He was my friend, faithful and just to me:
But Brutus says he was ambitious;
And Brutus is an honourable man….
When that the poor have cried, Caesar hath wept:
Ambition should be made of sterner stuff:
Yet Brutus says he was ambitious;
And Brutus is an honourable man.
(Tim, w/thanks to many) Like Allan Bloom's The Closing of the American Mind, Jim Dobson's breakout book, Dare to Discipline, was rejected by many publishers before one gave it a try--in Dobson's case, my father-in-law's Tyndale House Publishers. Later, Dad Taylor gave money to Jim to do a radio show, and the rest is history.
I am not ashamed of Dr. James Dobson. Rather, I've long expressed my deep gratitude for Jim's work on the air and in print. Few men have contributed so much Biblical instruction to my flocks. When the history of the late twentieth century is written, it will become clear Jim was one of the most courageous warriors for truth and mercy and justice in these United States.
You may have noticed on this blog that I've never mentioned the name of that publication in Wheaton calling itself Christianity Today. One reason is their sotto voce attacks on Jim Dobson. Among Wheaton's detelligentsia, it's hip to smirk when Dobson's name comes up, and CT has taken its cue and place among the pea-shooters.
This has been very discouraging for Jim; it's hurt him, his wife Shirley, and their children.
I can hear the exclamations: "Hello! How does Tim Keller feel about your criticism, dude? Something about the splinter and the log!"
Let me simply point out that it's been the hatred of our cultural elite showered on Dr. Dobson I believe has caused Wheaton's best and brightest and CT to distance themselves from him. Meanwhile, Tim Keller's been the toast of the Eastern seaboard's chattering classes. And both Evangelicalism and the Submergent church have joined the fawning over him.
Beyond that are little signs Biblical vision and discernment may help us pick up on: for instance, Dr. Dobson stands at the gaps in the wall and opposes the forces of Hell. Unlike others, you won't have to look closely to see and hear his relentless attacks on the normalization of sodomy and feminism and pornography and the slaughter of our unborn children and the state-enforced starvation of our feeble and frail.
Yes, he's a Nazarene. But like Job, he's a righteous man:
When I went out to the gate of the city, When I took my seat in the square, the young men saw me and hid themselves, and the old men arose and stood. The princes stopped talking and put their hands on their mouths; the voice of the nobles was hushed, and their tongue stuck to their palate. For when the ear heard, it called me blessed, and when the eye saw, it gave witness of me, because I delivered the poor who cried for help, and the orphan who had no helper. The blessing of the one ready to perish came upon me, and I made the widow’s heart sing for joy. I put on righteousness, and it clothed me; my justice was like a robe and a turban. I was eyes to the blind and feet to the lame. I was a father to the needy, and I investigated the case which I did not know. I broke the jaws of the wicked and snatched the prey from his teeth. (Job 29:7-17)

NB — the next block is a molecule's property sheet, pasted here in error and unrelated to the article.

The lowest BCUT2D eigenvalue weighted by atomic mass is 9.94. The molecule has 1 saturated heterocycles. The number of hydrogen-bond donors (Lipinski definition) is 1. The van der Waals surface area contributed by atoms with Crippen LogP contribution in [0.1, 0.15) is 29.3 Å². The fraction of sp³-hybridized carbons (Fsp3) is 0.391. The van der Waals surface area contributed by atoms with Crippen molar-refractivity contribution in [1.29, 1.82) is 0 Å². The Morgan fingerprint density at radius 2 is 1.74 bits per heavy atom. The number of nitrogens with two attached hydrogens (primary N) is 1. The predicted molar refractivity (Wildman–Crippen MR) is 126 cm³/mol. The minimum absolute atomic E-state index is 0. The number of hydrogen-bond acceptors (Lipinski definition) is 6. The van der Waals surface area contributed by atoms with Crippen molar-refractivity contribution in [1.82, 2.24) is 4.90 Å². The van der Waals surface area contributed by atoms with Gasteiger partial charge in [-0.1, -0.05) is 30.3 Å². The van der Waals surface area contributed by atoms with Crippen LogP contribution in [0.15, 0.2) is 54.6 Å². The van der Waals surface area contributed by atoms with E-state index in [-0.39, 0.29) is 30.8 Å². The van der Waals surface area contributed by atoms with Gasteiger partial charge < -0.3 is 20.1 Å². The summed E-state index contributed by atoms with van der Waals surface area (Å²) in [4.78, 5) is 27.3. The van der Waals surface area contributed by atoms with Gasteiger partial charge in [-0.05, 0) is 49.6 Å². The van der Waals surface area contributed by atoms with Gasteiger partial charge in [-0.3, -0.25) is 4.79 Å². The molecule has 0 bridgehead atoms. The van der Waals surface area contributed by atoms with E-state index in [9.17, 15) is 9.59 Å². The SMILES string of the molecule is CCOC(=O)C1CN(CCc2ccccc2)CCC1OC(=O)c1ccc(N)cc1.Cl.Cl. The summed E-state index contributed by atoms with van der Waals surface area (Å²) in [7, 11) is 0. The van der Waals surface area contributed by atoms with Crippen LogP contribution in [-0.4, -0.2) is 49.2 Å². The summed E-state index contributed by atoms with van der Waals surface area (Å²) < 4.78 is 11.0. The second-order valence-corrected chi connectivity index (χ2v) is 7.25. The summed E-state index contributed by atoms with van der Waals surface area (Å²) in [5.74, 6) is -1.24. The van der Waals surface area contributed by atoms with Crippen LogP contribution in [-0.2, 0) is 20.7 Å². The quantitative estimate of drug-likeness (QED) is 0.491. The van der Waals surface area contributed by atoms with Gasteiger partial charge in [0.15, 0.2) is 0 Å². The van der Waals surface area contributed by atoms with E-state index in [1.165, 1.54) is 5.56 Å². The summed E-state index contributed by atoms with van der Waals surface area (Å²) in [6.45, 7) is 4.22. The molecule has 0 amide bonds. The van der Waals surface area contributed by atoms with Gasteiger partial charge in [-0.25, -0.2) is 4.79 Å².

Wheaton isn't alone, though, in sniffing at Jim Dobson. If we believe the spirituality-of-the-church brothers, we'll understand good pastors avoid the places where righteous men like Job break the jaws of the wicked and snatch the prey from his teeth. Or, from the redemptive-historical camp, David Van Drunen puts it this way in his "Biblical Theology and the Culture War" from Kerux: "Most important of all, it (his brief look at Biblical theology) teaches us the culture war rages in Babylon, not in the Promised Land."
Seen a reformed man at your baby-slaughterhouse, recently, crying out to those on the highway to Hell to repent and turn? Offering to feed and clothe and pay for the medical care of the baby's mother as she takes her first fledgling steps of faith?
No. That's the calling of Dr. Dobson. And Clarence Thomas. Let the Southern Baptists do it--they have no theology, anyway, and serve so nicely as Presbyterians' Sabbath goyim.
But I digress...
After decades at the lists, the Good Doctor is getting too old to carry the banner. Focus on the Family is trying to cut the umbilical cord from its aging founder and I'm guessing this year's much-hated Tim Tebow ad is partly Focus on the Family's response to a financial crisis that led, a couple months ago, to the elimination of 200 positions. The ad is said to have cost $200k to produce and $2 million to run, but some estimate it will pay off well, providing FOTF upwards of $10 million in exposure.
In the midst of the baby-haters' sturm and drang over the national announcement of Tim Tebow's mother's love for life and repudiation of murder, FOTF announced it would be running several more ads in the lead-up to the Super Bowl's kickoff.
On the sad occasion of the resignation of Jim and Shirley Dobson from Focus on the Family effective February 26, 2010, God bless Jim Dobson. And as we turn to the future, God bless Mrs. Tebow. And her son, Tim.
God bless all those men and women who still believe that "pure and undefiled religion in the sight of our God and Father is this: to visit orphans and widows in their distress, and to keep oneself unstained by the world."
* * *
For one of the more passive-aggressive attacks on Tebow mother and child, check out this forwarded to me by son Taylor.
And if you'd like to join my wife and me in sending a letter of appreciation to the Dobsons, please address it to:
Appreciation for Dr. James Dobson; Focus on the Family; Colorado Springs, CO 80995-1234.